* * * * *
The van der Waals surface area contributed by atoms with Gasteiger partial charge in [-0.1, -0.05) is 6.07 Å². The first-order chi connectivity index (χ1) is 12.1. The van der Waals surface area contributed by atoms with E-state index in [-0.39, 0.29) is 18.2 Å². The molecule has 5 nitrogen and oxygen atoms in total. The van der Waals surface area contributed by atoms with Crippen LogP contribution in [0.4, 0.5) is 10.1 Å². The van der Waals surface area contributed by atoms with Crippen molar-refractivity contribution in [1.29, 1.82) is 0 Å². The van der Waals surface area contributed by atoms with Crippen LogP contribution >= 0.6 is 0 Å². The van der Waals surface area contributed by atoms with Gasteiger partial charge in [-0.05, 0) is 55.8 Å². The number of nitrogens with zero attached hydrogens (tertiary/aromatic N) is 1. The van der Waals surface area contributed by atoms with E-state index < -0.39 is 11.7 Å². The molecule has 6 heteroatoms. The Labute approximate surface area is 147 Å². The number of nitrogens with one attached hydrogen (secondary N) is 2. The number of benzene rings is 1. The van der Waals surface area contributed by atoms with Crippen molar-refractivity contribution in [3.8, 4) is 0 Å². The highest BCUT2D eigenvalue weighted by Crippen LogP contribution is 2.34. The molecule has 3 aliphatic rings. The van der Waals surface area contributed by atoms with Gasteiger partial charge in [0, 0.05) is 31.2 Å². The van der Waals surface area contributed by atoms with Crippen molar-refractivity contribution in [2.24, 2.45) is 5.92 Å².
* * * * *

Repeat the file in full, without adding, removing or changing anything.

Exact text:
The van der Waals surface area contributed by atoms with Gasteiger partial charge in [-0.1, -0.05) is 6.07 Å². The first-order chi connectivity index (χ1) is 12.1. The van der Waals surface area contributed by atoms with E-state index in [-0.39, 0.29) is 18.2 Å². The molecule has 5 nitrogen and oxygen atoms in total. The van der Waals surface area contributed by atoms with Crippen LogP contribution in [0.4, 0.5) is 10.1 Å². The van der Waals surface area contributed by atoms with Crippen molar-refractivity contribution in [1.29, 1.82) is 0 Å². The van der Waals surface area contributed by atoms with Crippen LogP contribution >= 0.6 is 0 Å². The van der Waals surface area contributed by atoms with Gasteiger partial charge in [-0.05, 0) is 55.8 Å². The number of nitrogens with zero attached hydrogens (tertiary/aromatic N) is 1. The van der Waals surface area contributed by atoms with E-state index < -0.39 is 11.7 Å². The molecule has 6 heteroatoms. The Labute approximate surface area is 147 Å². The number of nitrogens with one attached hydrogen (secondary N) is 2. The number of benzene rings is 1. The van der Waals surface area contributed by atoms with Crippen molar-refractivity contribution in [3.8, 4) is 0 Å². The highest BCUT2D eigenvalue weighted by Crippen LogP contribution is 2.34. The molecule has 3 aliphatic rings. The van der Waals surface area contributed by atoms with Gasteiger partial charge in [0, 0.05) is 31.2 Å². The van der Waals surface area contributed by atoms with Crippen molar-refractivity contribution in [2.24, 2.45) is 5.92 Å².